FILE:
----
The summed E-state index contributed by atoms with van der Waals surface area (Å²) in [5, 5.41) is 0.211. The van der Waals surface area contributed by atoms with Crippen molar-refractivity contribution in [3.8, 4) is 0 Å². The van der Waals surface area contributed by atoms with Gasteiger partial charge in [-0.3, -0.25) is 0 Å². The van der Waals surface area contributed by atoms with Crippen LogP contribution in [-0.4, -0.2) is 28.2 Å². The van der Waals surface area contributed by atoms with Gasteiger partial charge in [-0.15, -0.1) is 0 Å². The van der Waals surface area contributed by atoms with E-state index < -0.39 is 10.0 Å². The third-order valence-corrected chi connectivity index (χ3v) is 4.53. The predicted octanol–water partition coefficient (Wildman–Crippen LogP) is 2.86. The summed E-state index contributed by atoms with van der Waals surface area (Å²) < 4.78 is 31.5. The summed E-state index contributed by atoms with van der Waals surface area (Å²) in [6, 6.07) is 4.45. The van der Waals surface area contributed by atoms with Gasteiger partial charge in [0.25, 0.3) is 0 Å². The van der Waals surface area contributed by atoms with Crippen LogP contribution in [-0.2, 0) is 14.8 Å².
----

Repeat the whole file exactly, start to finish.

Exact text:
The summed E-state index contributed by atoms with van der Waals surface area (Å²) in [5, 5.41) is 0.211. The van der Waals surface area contributed by atoms with Crippen molar-refractivity contribution in [3.8, 4) is 0 Å². The van der Waals surface area contributed by atoms with Gasteiger partial charge in [-0.3, -0.25) is 0 Å². The van der Waals surface area contributed by atoms with Crippen LogP contribution in [-0.4, -0.2) is 28.2 Å². The van der Waals surface area contributed by atoms with Gasteiger partial charge in [-0.15, -0.1) is 0 Å². The van der Waals surface area contributed by atoms with E-state index < -0.39 is 10.0 Å². The third-order valence-corrected chi connectivity index (χ3v) is 4.53. The predicted octanol–water partition coefficient (Wildman–Crippen LogP) is 2.86. The summed E-state index contributed by atoms with van der Waals surface area (Å²) < 4.78 is 31.5. The summed E-state index contributed by atoms with van der Waals surface area (Å²) in [6, 6.07) is 4.45. The van der Waals surface area contributed by atoms with Gasteiger partial charge in [0.25, 0.3) is 0 Å². The van der Waals surface area contributed by atoms with Crippen LogP contribution in [-0.2, 0) is 14.8 Å².